This is a preliminary version of my talk for Tandy Assembly 2019. I may update this file later if I make corrections, but I wanted to post it in advance in case people wanted to follow along.
So I finally got around to using my last set of parts to build on my pre-castellated PCB, and I killed it. Seconds after applying power to the REX, a faint trail of smoke was visible rising up from the board. Dang!
A little background
The Tandy 100, like most machines of its day, ran all its logic circuits at 5 volts. Some parts in these older machines may have required additional supply voltages (12 volts was common, though some early RAMs needed -12 as well, and things like SID needed 9 sometimes… it was messy) but all the bus signals were 5 volts. Since then, 5 volts has become rather uncommon in logic parts, with 3.3 volts now being the most common voltage seen in both logic and power supply levels. The creates a bit of a problem when you want to integrate these older machines with modern upgrades built from newer components.
The REX deals with the 5-volt problem in several ways. The flash chip is actually a 5-volt part. Like the CPLD, it is old, obsolete, and no longer made, though you can still find supplies of them if you look a bit. The CPLD, while obsolete, is actually a 3.3-volt part but it’s I/O lines are 5-volt tolerant. This means you can connect it to the 5-volt data/address bus, but you must supply it with 3.3 volts in order for it to function properly. To get this voltage, there is a small linear regulator on the REX which creates 3.3 from the 5-volts supplied by the OPTROM socket on the Tandy.
Letting out the Magic Smoke
In testing my power socket, I was sure that had measured the proper 3.3 volts at the reference voltage point (one of the JTAG connections), but after my programming attempt, I got nothing. Switching to my ohmmeter, I measured a measly 2 ohms between the 3.3v pin and ground. This meant that the CPLD was attempting to pull 1.6 amps on the 3.3-volt line! (Ohm’s law) There was no way that puny 50mA regulator was going to handle that current, and thus, it gave up its ghost, slightly early for Halloween.
To try to figure out what went wrong, I broke out the hot air station and started de-populating the board, checking the resistance each time. None of the passives caused any change, nor did the regulator. Removing the CPLD, however, caused the resistance to go back to open-circuit. Just to be sure, I soldered the CPLD onto my remaining PCB from the original batch, and, sure enough, I measured 3 ohms this time. So, the new PCB wasn’t the problem. Somehow, I must have managed to kill the CPLD — either that or I got a dud. No way to tell.
So, from now on, I’m going to remember to check the resistance across the 3.3v line. I asked on the M100 mailing list, and another person measured ~11000 ohms across his, which seems reasonable given the datasheet’s power draw specs on the CPLD (~100 uA to ~1 mA, depending on activity).
So, I ordered a new set of parts. Hopefully the flash chip is okay since it’s not involved in the 3.3-volt rail. They should arrive today. In fact, I think I hear the mail truck!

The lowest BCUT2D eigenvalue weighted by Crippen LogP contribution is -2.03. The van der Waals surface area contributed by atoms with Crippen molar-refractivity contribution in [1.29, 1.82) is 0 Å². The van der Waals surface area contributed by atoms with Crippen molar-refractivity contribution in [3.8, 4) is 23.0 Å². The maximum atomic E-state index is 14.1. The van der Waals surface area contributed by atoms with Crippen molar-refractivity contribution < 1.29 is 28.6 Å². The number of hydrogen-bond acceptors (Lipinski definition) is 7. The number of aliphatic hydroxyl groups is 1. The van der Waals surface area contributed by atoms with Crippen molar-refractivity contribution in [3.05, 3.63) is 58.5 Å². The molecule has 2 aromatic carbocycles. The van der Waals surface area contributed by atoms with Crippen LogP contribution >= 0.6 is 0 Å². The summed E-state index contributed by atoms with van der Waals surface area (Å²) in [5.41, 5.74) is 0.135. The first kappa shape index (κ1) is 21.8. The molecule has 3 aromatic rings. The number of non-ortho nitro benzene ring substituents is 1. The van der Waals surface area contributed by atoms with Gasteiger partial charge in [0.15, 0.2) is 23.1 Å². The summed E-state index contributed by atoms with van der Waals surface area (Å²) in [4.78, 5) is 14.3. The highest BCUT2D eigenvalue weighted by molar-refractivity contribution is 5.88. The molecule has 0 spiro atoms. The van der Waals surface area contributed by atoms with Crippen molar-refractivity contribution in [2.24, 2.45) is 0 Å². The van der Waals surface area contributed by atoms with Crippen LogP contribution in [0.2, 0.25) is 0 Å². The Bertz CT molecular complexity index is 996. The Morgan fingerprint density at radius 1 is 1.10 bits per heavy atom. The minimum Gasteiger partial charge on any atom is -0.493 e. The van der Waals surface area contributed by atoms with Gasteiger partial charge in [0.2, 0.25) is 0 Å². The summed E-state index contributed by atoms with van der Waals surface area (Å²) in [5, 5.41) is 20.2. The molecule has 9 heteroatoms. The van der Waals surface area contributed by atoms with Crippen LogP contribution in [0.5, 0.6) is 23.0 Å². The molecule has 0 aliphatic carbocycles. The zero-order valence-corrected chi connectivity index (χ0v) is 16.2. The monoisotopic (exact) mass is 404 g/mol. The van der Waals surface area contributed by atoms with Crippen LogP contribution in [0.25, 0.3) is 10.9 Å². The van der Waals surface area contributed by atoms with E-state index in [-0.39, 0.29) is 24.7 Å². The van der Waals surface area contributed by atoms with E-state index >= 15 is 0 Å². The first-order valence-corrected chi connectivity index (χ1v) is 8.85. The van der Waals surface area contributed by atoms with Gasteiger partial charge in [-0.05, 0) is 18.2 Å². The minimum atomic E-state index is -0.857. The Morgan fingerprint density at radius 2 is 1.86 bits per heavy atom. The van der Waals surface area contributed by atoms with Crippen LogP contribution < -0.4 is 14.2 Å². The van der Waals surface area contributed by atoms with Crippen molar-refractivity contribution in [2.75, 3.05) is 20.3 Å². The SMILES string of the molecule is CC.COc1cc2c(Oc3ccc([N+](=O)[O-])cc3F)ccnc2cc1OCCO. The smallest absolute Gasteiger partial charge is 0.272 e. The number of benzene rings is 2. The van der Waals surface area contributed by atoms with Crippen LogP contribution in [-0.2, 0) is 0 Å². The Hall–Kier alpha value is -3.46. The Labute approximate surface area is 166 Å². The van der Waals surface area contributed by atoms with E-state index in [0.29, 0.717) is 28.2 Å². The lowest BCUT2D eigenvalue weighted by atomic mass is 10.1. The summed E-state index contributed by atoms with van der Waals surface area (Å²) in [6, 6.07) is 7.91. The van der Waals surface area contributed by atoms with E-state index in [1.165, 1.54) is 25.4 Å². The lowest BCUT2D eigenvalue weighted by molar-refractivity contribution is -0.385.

After the physical construction of the REX, the final step is to program it. Programming the REX is done in two stages: The CPLD and the flash.
Programming the CPLD is done with a special programmer from Xilinx. The programmer uses the JTAG interface to program the CPLD. JTAG specifies a common standard for on-chip hardware that is used for programming and debugging IC-level stuff. More info can be found on Wikipedia, of course. The connection to the CPLD is six pins that are usually connected via a male pin header. The REX connection, though, is simply unpopulated vias, so a pin set is needed to connect the female header on the Xilinx cable. I used square wire-wrap pins cut from a connector that I had lying around.
The flash memory on the REX must be programmed by a program running on the Tandy itself, since the REX doesn’t make any connections available for directly programming the flash. I could use a TSOP-48 adapter to program the flash in an external chip programmer (I have access to an older Xeltek) but I’m not sure I would trust the code in the chip after the soldering process.
The flash programming is done my a machine-language executable (.CO) on the Tandy. Of course, getting the .CO file onto a cold-booted Tandy 100 requires us to first have a DOS loaded. Since the REX flasher application needs DOS anyway in order to load the ROM files that we’ll be flashing, this isn’t wasted effort. But it was something I’d never actually managed to do before.
I’m starting to see a pattern with this project: almost as soon as I realize I need something, someone on the M100 list posts and offers exactly what I need. In this case, it was Kurt McCullum who added an awesome feature into the Android version of mComm: the ability to send DOS.
mComm is one of several programs available that emulate some version of the Tandy Portable Disk Drive. This was a device sold by Tandy that connected to the serial port on the M100 and gave you access to 100K of disk storage on a 3.5-inch diskette. It, too, had it’s own bootstrapping procedure where it copied a small disk driver onto the M100. Later, Traveling Software would vastly improve on Tandy’s driver and release their product called “TS-DOS” in both ROM and RAM versions. It is this RAM version that I need to load onto my M102 so that I can get the REX flash utility.
By using a USB on-the-go cable, I can connect a USB-to-serial cable to my Android phone. This connects to my M102 using a null-modem adapter and a 9-to-25 pin adapter. Then, in BASIC on the M102, you type